Destruction/reinstatement - see section “Insurance” below for the position where the property is destroyed by an insured risk or uninsured risk. Commonly the tenant must reinstate any alterations at the end of the term and return the premises to the landlord in accordance with the repairing covenants, fair wear and tear excepted. The tenant is not normally compensated for improvements.

Duration of lease - the duration of the lease is for the parties to agree. There are no limitations on this.

Termination - leases will usually provide that the landlord can terminate the lease for non payment of rent and material breaches of covenant by the tenant. Short leases (see section “Leasehold“ for further detail) will also include an ability for the landlord to terminate if the tenant is insolvent, enters into administration or there are other specified indications of financial difficulties. Termination is a very complicated area. In simple terms, if the landlord intends to terminate the lease for breach of covenant it must comply with procedure detailed in the lease agreement before it can do so. Even if the landlord has lawfully terminated it may not re-enter the premises and change the locks without a court order. The tenant can, in all cases, dispute the landlord’s right to terminate.

Insurance - a landlord usually insures the building and recovers a contribution of the cost of insurance from the tenants. Rent is usually suspended if the premises are destroyed by an insured risk until expiry of the period of loss of rent insurance. It is normally the landlord's responsibility to reinstate following damage by an insured risk and often there may be rights to break if reinstatement is not carried out within a specified period. If the property is damaged by an uninsured risk then the landlord usually elects, within a certain period, whether or not it wants to reinstate the premises. If it elects not to reinstate the premises then the lease will terminate. If it elects to reinstate then the rent will be suspended. Provided the landlord does reinstate the premises within a specified period the tenant will then be obliged to take occupation of the reinstated building and to resume paying rent.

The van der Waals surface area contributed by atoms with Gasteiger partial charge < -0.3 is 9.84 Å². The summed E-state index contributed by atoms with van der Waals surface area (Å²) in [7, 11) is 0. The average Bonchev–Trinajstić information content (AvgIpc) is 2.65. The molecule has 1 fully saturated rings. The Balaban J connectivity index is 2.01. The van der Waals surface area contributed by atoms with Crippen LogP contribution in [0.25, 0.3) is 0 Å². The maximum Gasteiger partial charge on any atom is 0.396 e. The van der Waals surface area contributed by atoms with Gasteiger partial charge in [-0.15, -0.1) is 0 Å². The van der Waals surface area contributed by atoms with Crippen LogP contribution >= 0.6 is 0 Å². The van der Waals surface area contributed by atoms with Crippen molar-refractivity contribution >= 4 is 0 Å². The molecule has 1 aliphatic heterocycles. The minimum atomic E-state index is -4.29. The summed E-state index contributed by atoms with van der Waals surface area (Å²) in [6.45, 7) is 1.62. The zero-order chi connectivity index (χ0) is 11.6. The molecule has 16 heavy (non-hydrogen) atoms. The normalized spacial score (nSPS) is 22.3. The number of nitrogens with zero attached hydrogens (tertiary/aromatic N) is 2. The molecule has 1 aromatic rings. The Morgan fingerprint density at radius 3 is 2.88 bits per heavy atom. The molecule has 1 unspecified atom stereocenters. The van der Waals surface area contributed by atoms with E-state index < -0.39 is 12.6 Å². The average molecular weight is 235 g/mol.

Rent review - rent is commonly reviewed upwards at a fixed percentage on an annual basis. Recently it has become more common that the rent and the percentage of the increase are reviewed every five years to match the market conditions.

Repair/decoration/furnishing - Lease of whole building - Repair and decoration are usually the tenant's responsibility. However, to entice a tenant to sign a long term lease a landlord may offer a contribution per square metre for the tenant’s installation costs. Lease of part of a building – the tenant is usually responsible for internal repairs and decoration. The landlord normally carries out structural repairs of the whole building and repair and decoration of the common parts, recovering the cost from the tenant through the operation of a service charge.

Service charge - if a landlord repairs the structure and common parts or provides any services to the tenants, the lease usually includes a service charge regime under which certain costs can be recovered by the landlord from the tenants. The proportion of service charge payable by each tenant is usually calculated by reference to the area occupied by the tenant compared to the building/estate as a whole.

Tenant’s duties - the tenant has numerous obligations in the lease (such as keeping the premises repaired and decorated, complying will all statues affecting the property etc).

Termination/break clauses - it is possible to negotiate early termination rights in favour of either the landlord or the tenant. Tenant’s break clauses are more common and are usually conditional on the rent being paid and the premises being returned to the landlord without any occupiers.

 

Increasing covenant strength

Increasing covenant strength

Lease deposit - rent deposits are the most common form of security and usually involve placing a sum equal to two months' rent in an interest-bearing account which is charged to the landlord and which can be drawn against by the landlord in the event of default. The deposit is usually released on assignment or on the determination of the term. Some rent deposits also provide that the deposit is released once the tenant satisfies a specified financial test.

As an alternative to Lease deposits, bank guarantees can be provided by tenants as security for the performance of their obligations in terms of the lease agreement. These guarantees usually involve placing a sum equal to two months' rent with a financial institution who in turn issues the guarantee in favour of the landlord. The landlord can present the guarantee for payment in the event that the tenant defaults in terms of the lease agreement.